Art Department

Requirements for Concentration in Art History: The major consists of a minimum of 12 units. 10 units, including Art 105-106, must be graded art history courses taken at Vassar.  2 units may be taken in studio art or architectural design, or may be transferred from work completed outside of Vassar, such as courses taken during Junior Year Abroad.

Distribution:  6 units at the 200-level must be divided equally between groups A, B, and C. 3 units must be in 300-level art history courses:  two seminars in different art historical groups and 301 (senior project).  300-level seminars are to be selected on the basis of courses in the same area already taken on the 200-level.  Majors are urged to take a 300-level seminar before 301.

A: Ancient, Medieval, Asian art

B: Italian and Northern Renaissance and baroque art, Renaissance and baroque architecture (Art 270, 271), American art (Art 250)

C: Nineteenth, twentieth and twenty-first century art, American art (Art 251, Art 266), nineteenth century to contemporary architecture (Art 272, Art 273), African art

Departmental and interdisciplinary courses that do not conform to the groupings listed above may be applied to the distribution requirements upon approval of the student’s major adviser.

Ungraded/NRO work may not be used to satisfy the requirements for the art history concentration.

Senior Year Requirements: Art 301 and 1 additional unit at the 300-level. Majors concentrating in art history are required to write a senior paper, based upon independent research and supervised by a member of the department. Petitions for exemption from this requirement, granted only in special circumstances, must be submitted to the chair in writing by the first day of classes in the A semester.

Recommendations: The selection and sequence of courses for the major should be planned closely with the major adviser. Students are advised to take courses in the history of painting, sculpture, and architecture, and are strongly encouraged to take at least one studio course. Students considering graduate study in art history are advised to take courses in foreign languages: German, and the Romance, Classical, or Asian languages, depending on areas of interest. Students with special interest in architectural design and/or city planning should meet with the departmental adviser to discuss this concentration.

Correlate Sequence in Art History:  The art department offers a correlate sequence in art history to allow students to develop an area of significant interest outside their major field of concentration. In consultation with a departmental adviser, the student selects a body of courses encompassing introductory through advanced study and covering more than one historical period. The Correlate Sequence in Art History: 6 graded units including Art 105-106, three 200-level courses in at least two art historical period groups, and one 300-level course.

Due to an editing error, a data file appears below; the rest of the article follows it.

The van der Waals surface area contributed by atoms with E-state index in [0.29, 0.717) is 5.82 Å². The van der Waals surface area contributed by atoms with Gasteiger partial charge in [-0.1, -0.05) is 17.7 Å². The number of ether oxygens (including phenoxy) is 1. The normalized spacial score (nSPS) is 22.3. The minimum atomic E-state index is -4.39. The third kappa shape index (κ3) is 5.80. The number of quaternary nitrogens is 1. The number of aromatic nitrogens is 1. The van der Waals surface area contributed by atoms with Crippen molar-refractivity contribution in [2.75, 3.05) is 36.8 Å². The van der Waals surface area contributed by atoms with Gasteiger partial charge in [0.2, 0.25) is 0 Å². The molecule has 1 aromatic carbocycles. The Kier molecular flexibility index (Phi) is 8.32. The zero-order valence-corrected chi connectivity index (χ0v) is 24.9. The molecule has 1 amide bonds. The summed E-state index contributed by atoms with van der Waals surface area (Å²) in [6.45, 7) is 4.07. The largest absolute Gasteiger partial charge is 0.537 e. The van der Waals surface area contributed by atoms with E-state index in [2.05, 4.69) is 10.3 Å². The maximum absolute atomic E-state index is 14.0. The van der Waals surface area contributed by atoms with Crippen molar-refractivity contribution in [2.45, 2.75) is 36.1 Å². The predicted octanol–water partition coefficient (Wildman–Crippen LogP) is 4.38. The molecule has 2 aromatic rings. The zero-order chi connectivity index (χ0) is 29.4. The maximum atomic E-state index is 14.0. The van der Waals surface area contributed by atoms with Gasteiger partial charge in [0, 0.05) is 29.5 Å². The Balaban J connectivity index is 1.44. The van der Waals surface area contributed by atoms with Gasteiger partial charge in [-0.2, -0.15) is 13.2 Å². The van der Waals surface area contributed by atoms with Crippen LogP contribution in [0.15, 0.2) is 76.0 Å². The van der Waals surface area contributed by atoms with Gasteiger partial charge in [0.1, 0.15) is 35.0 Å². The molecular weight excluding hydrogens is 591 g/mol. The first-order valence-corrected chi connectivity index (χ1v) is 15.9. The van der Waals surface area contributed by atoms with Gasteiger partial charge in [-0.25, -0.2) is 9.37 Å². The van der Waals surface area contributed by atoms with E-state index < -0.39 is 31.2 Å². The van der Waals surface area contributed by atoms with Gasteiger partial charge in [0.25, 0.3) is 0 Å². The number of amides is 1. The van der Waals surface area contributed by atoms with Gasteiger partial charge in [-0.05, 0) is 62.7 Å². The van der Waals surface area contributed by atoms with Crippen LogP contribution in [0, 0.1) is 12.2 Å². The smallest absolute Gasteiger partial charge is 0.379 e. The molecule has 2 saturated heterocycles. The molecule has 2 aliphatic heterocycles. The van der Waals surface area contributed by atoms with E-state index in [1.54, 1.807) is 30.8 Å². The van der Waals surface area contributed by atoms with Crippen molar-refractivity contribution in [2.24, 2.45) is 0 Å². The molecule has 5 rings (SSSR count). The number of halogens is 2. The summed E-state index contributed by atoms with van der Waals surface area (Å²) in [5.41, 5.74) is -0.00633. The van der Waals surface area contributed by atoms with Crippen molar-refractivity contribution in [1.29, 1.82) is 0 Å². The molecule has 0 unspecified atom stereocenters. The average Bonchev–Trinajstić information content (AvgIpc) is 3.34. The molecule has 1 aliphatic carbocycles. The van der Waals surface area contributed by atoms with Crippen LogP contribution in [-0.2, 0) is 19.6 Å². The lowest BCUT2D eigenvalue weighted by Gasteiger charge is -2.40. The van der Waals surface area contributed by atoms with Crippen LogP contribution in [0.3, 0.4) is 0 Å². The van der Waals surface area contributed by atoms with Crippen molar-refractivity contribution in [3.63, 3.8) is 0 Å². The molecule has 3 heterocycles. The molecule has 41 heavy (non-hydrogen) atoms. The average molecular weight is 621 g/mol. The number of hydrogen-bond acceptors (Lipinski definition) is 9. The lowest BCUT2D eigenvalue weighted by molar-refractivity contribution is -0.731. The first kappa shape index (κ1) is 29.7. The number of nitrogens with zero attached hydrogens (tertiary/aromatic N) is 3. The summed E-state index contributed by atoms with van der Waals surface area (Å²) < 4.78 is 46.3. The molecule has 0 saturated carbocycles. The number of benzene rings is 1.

Advisers: the art history faculty.

Requirements for Concentration in Studio Art: 13 units; 4 units must be in graded art history courses, consisting of Art 105-106 and two 200-level courses in different groups (A, B, C) listed above; 9 studio units, 7 of which must be graded units taken at Vassar, including Art 102-103; 4 units in 200-level studio courses, of which 2 must be Art 204-205 and 2 must be in sequential courses in painting, drawing, printmaking, photography or architecture drawing and design; 3 units in 300-level studio courses including Art 301. By special permission up to 2 units of Art 298 and 399 work can be included in the major.

Senior Year Requirements: Art 301 and 1 additional unit at the 300-level.

Studio Art: Entrance into the studio concentration is determined by evaluation of the student’s class work and by a review of the student’s portfolio by the studio faculty. The portfolio may be submitted for evaluation at any time, ordinarily between the spring of the sophomore year and the spring of the junior year. Students taking studio courses are charged a fee to cover the cost of some materials, and they may be responsible for the purchase of additional materials. Studio majors are required to attend and participate in the majors’ critiques.

Students who wish to concentrate in studio art are advised to take Art 102-103 in their freshman year and at least one additional studio course in the sophomore year in order to have a portfolio of work to be evaluated for admission to the studio art concentration. Those students interested in the studio concentration should consult the studio faculty no later than the end of the sophomore year. NRO work may not be used to satisfy the requirements for the studio concentration. In order to receive credit for courses taken during Junior Year Abroad, students must submit a portfolio of work for review by the studio art faculty.